GM Begins Production of Volt Battery Packs
Video available of inaugural event here
Exactly three years since the day the Chevrolet Volt concept car debuted, GM today manufactured the first advanced lithium-ion battery for a mass-marketed electric vehicle at GM's Brownstown Battery Pack Assembly Plant.
“This is an important milestone for GM – and a critical step in bringing the Chevrolet Volt to market,” said GM Chairman and CEO Ed Whitacre.
GM announced last August a $43-million investment to prepare the 160,000-square-foot, landfill-free facility for production of lithium-ion battery packs for the Volt and other electric vehicles with extended-range capabilities. The plant is part of a wholly-owned subsidiary of General Motors called GM Subsystems Manufacturing LLC.
In just five months, the Brownstown plant was converted from an empty facility to a production-ready battery manufacturing site. New machinery and specialized equipment have been installed and three primary assembly areas have been completed: battery module pre-assembly, final assembly and the battery pack main line.
The Volt’s battery pack is made up of multiple linked battery modules and more than 200 battery cells. The initial assembly area is where the prismatic-shaped cells are processed and installed by state-of-the-art flexible automated equipment into modules, which are then delivered to the battery pack main line.
The battery pack main line area features an Automated Guided Cart (ACG) system that includes operations for thermal and electrical assembly, along with quality and dimensional checks. The main line is also where battery pack final testing, verification and packaging for shipment take place.
Initial battery production at Brownstown will be used to validate the plant’s equipment and processes, and batteries will be sent to GM’s Global Battery Systems lab in Warren, Mich., for testing. This spring, GM will begin shipping batteries to GM’s Detroit-Hamtramck plant, the assembly location for the Volt, for use in production validation vehicles.Regular production at Brownstown and Detroit-Hamtramck is set to begin in the fourth quarter.
GM is investing $700 million in eight Michigan facilities for Volt-related production, including $336 million in the Detroit-Hamtramck plant, which will benefit from battery research conducted at the battery lab in Warren; receive batteries from Brownstown; use tooling from Grand Blanc; take delivery of camshafts and connecting rods from Bay City; and dies, stampings and the Volt’s 1.4L engine-generator from three plants in Flint.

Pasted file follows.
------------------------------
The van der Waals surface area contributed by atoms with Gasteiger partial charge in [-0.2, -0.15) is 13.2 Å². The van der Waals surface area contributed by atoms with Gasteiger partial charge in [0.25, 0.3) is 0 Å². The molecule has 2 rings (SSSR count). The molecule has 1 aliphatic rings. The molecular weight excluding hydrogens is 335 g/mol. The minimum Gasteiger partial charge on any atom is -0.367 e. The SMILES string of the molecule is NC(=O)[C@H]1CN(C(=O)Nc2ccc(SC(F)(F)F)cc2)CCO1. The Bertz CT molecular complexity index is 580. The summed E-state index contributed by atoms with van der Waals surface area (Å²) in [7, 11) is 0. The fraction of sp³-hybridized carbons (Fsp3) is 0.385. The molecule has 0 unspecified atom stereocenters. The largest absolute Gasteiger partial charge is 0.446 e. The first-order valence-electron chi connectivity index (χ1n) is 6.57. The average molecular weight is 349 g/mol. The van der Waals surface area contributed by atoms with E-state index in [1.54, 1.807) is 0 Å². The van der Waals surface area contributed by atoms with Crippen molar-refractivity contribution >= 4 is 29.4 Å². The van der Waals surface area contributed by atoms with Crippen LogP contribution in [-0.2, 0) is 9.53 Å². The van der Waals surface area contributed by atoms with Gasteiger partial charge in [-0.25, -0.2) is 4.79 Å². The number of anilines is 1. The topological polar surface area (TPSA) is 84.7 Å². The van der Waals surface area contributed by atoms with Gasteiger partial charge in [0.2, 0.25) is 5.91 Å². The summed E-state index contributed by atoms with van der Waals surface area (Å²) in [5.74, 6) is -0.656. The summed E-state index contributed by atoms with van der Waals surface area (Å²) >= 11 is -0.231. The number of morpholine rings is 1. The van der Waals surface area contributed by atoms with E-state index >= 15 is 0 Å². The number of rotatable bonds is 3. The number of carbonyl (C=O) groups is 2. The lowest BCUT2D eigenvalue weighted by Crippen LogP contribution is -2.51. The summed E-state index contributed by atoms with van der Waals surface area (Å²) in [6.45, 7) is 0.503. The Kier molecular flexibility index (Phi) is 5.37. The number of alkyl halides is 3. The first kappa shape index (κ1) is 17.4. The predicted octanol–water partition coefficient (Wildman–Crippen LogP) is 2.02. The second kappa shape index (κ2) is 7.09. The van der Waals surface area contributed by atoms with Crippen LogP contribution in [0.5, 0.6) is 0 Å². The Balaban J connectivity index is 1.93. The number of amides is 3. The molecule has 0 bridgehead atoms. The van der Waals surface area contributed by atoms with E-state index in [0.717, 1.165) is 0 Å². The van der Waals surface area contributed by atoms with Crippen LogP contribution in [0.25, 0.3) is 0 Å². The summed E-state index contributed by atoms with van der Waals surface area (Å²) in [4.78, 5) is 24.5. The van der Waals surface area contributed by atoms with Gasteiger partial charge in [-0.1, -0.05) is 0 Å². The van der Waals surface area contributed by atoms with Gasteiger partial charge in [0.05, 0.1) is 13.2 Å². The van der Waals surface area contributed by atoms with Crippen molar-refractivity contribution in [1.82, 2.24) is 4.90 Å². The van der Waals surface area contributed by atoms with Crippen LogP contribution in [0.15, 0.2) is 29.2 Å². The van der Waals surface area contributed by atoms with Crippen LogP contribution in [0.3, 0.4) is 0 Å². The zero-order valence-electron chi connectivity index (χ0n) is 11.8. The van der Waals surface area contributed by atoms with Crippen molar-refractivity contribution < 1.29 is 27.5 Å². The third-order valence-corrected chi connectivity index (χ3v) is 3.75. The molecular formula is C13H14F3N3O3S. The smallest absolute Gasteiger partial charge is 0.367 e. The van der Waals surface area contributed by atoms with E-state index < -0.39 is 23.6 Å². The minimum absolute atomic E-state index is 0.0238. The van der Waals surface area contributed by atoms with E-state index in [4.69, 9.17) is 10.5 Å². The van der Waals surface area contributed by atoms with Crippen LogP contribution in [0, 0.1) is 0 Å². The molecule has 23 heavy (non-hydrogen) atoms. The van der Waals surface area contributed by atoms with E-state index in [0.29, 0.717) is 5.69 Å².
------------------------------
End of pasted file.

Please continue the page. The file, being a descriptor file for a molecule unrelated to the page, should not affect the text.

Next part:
“The development of electric vehicles like the Chevy Volt is creating entire new sectors in the auto industry – an ‘ecosystem’ of battery developers and recyclers, builders of home and commercial charging stations, electric motor suppliers and much more,” Whitacre said. “These companies and universities are creating new jobs in Michigan and across the U.S. – green jobs – and they’re doing it by developing new technology, establishing new manufacturing capability, and strengthening America's long-term competitiveness.”
In August, the U.S. Dept. of Energy selected 45 companies, universities and organizations, including GM, in 28 states for more than $2 billion in awards for electric drive and battery manufacturing and transportation electrification. Nearly half of that total is designated for cell, battery and materials manufacturing facilities in Michigan.
The Volt is an electric vehicle with extended-range capability. It is designed to drive up to 40 miles on electricity without using gasoline or producing tailpipe emissions. When the Volt’s lithium-ion battery is depleted of energy, a flex-fuel engine-generator seamlessly operates to extend the total driving range to about 300 miles before refueling or stopping to recharge the battery. Pricing has not been announced.
|<< PREVIOUS||NEXT >>|
blog comments powered by Disqus